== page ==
If the “Halley’s -> NICU -> Slave” trio is the undisputed jam of December 1995, then the “Bathtub Gin -> The Real Me -> Bathtub Gin” from December 29th is at worst, the undisputed jam 1a. After coming alive in the Murat Theater in Indianapolis back in August 1993, “Bathtub Gin” had cooled considerably, returning to it’s role as mid-first set Type I clinic is HOSE. Save for the rousing version sandwiched around the bust out of Mingus’s “Jump Monk” on 04/24/1994, the song remained quite contained for over two years. Yet as the band returned to the road on November 9th in Atlanta, they brought “Gin” back into the realm of improv as well. Both the 11/09 and the 12/05 version from Amherst left the “Gin” theme completely, engaging in, first, an anthemic hose section before stripping away excess noise and focusing on the infectious rhythms contained within the songs origins. The December 5th version then built upon the uncharted terrain, guiding the jam into an obscure, noise-ladened territory, allowing each member to explore the bottom ends of their instruments, while dissonant washes hung overhead.

1995-nye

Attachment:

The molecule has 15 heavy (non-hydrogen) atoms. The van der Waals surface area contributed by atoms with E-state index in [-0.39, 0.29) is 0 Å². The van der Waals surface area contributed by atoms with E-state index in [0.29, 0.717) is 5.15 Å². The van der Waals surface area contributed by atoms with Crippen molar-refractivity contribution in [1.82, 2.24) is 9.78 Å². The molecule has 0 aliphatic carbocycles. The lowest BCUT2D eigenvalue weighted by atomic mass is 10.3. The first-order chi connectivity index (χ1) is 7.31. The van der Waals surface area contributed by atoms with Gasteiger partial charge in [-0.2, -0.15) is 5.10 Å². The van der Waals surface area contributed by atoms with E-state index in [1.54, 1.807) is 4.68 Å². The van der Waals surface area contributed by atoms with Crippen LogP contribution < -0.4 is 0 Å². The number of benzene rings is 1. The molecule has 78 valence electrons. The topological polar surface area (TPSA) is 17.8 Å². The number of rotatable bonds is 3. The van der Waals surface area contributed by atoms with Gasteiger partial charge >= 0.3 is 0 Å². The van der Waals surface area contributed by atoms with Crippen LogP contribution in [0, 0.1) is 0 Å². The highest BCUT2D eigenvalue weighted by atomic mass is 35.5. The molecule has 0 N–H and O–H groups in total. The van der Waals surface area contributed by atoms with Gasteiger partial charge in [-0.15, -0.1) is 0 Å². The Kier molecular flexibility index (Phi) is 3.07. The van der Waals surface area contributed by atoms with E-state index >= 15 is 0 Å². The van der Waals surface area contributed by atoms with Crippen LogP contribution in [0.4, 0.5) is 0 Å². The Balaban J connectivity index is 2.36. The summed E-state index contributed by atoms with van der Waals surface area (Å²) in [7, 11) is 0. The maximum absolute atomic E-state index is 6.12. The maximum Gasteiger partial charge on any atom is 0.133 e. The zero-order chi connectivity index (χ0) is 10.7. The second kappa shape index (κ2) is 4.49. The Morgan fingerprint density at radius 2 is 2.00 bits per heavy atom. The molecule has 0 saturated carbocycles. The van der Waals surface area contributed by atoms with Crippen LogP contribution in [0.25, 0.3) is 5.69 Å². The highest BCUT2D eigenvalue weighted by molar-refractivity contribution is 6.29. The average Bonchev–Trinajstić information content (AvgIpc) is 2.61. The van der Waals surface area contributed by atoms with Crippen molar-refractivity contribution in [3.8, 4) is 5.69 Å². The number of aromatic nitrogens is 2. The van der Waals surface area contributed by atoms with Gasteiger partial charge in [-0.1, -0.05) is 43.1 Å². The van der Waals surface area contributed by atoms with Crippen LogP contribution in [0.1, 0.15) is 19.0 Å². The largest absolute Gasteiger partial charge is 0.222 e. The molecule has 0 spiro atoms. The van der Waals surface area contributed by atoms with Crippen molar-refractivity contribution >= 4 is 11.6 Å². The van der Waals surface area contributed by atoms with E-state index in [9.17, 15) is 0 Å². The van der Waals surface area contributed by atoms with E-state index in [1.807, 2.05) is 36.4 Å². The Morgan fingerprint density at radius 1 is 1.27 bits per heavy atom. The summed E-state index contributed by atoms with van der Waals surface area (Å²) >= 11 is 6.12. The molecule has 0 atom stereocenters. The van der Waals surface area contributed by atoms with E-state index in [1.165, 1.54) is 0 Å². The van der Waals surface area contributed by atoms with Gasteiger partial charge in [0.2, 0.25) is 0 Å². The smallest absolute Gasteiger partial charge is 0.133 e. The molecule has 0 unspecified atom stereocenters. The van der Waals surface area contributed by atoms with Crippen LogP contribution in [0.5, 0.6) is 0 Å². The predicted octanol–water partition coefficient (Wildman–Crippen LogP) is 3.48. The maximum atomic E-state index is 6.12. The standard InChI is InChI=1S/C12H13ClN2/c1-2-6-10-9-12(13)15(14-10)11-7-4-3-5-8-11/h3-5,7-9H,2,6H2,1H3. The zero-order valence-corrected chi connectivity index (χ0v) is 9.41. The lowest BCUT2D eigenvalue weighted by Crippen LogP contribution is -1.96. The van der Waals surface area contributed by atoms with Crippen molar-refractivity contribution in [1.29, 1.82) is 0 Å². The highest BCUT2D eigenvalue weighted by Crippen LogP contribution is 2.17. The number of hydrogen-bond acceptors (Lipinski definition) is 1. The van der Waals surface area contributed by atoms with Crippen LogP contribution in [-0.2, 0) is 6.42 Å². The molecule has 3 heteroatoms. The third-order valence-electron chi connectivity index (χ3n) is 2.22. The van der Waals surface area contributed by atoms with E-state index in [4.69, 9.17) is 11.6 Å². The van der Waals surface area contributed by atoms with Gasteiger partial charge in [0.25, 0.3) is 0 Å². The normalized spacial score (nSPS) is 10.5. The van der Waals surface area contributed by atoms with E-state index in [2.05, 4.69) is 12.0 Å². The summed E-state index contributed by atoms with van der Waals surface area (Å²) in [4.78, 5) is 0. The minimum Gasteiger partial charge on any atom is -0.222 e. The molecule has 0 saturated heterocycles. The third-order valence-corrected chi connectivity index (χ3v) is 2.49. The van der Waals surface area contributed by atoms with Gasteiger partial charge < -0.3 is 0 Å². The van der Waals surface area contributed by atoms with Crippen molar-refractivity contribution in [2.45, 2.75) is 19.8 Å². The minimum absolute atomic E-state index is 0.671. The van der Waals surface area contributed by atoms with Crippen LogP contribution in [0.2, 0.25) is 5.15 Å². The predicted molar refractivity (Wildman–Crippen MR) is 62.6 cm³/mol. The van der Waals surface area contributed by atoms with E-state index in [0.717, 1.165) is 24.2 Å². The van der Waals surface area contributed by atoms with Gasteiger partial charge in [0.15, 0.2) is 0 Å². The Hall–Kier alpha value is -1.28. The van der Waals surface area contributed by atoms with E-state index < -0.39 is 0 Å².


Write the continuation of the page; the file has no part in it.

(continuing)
Following a similar dance-heavy pattern of the previous two versions, “The Real Gin” pushed through various segments of high-octane hose before Trey discovered a tight riff that each of his counterparts jumped on, dedicated to building the theme ala the Binghamton “Halley’s.” The riff serves ultimately as a transition into a cover of The Who’s “The Real Me,” yet what makes the segment so special is the fact that the transition emerged out of a collective search for communication, and wasn’t until everyone jumped on the idea that Trey was trying to communicate that the segue unveiled itself to them. The perfect match for a “Bathtub Gin” jam, the energy within the room – both onstage and off – reaches almost unsustainable levels of pure joy and ecstasy. The band harnesses a power only previously reserved for the arena rock bands of lore, and for a moment epitomizes the entire sound they’d been searching for to accompany their transitional state from clubs to arenas. It’s the kind of music they could have never played in a small theater in 1992. It’s the kind of music they could never have played at the Gorge in the summer of 1998. It’s the kind of music they could never have played during the winter of 2003. It’s the kind of music they could never have played in August 2011. It’s wholly original and unique to where the band was in December 1995, and it represents the kind of elation and sustained energy that had overtaken Phish throughout the month. In the industrial heartland of Massachusetts, in the venue – The Centrum – that had housed one of the greatest shows of their first ten years – 12/31/1993 – two nights before maybe their best show of all time – 12/31/1995 – at the peak of their power, fully locked into their goals, with a purpose that you just don’t see out of a lot of bands once they’ve “made it,” “The Real Gin” represented yet another one of those moments where the band was simply a vessel for tapping into a higher power. Just listen to the way Trey screams “Can you see the real me?! Doctor?!! Whooooa DOCTOR!!” to a wave of continual cheers from the crowd before the band turns on a dime, breaks the song down to Fish and Trey and perfectly pivots into the second verse. A song they’d only played once before – two months earlier – a song that had probably not even been considered for the setlist, a song that emerged from a jam that wouldn’t have even happened had Trey not gone forward with a brief idea of his, and had his bandmates not latched onto his idea fully, thus building the “Gin” into “The Real Me.”